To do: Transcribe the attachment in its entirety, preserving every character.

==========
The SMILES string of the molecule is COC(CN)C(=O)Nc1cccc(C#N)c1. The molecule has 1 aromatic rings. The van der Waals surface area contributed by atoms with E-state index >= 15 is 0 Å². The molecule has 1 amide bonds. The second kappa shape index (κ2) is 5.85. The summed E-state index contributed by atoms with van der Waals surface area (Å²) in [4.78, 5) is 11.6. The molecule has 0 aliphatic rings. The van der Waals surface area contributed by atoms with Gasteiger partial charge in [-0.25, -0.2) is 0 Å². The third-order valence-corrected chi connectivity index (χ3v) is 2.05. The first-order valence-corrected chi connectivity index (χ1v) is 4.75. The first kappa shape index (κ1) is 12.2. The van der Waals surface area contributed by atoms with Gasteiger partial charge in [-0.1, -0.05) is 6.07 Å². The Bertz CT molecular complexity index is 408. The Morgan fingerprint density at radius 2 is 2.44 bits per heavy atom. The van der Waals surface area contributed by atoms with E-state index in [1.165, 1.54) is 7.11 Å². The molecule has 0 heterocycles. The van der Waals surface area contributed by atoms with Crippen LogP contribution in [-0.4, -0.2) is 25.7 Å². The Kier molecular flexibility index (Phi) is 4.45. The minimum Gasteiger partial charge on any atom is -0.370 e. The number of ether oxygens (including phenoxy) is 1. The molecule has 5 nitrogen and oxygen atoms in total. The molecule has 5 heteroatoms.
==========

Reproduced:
The SMILES string of the molecule is COC(CN)C(=O)Nc1cccc(C#N)c1. The molecule has 1 aromatic rings. The van der Waals surface area contributed by atoms with E-state index >= 15 is 0 Å². The molecule has 1 amide bonds. The second kappa shape index (κ2) is 5.85. The summed E-state index contributed by atoms with van der Waals surface area (Å²) in [4.78, 5) is 11.6. The molecule has 0 aliphatic rings. The van der Waals surface area contributed by atoms with Gasteiger partial charge in [-0.25, -0.2) is 0 Å². The third-order valence-corrected chi connectivity index (χ3v) is 2.05. The first-order valence-corrected chi connectivity index (χ1v) is 4.75. The first kappa shape index (κ1) is 12.2. The van der Waals surface area contributed by atoms with Gasteiger partial charge in [-0.1, -0.05) is 6.07 Å². The Bertz CT molecular complexity index is 408. The Morgan fingerprint density at radius 2 is 2.44 bits per heavy atom. The van der Waals surface area contributed by atoms with E-state index in [1.165, 1.54) is 7.11 Å². The molecule has 0 heterocycles. The van der Waals surface area contributed by atoms with Crippen LogP contribution in [-0.4, -0.2) is 25.7 Å². The Kier molecular flexibility index (Phi) is 4.45. The minimum Gasteiger partial charge on any atom is -0.370 e. The number of ether oxygens (including phenoxy) is 1. The molecule has 5 nitrogen and oxygen atoms in total. The molecule has 5 heteroatoms.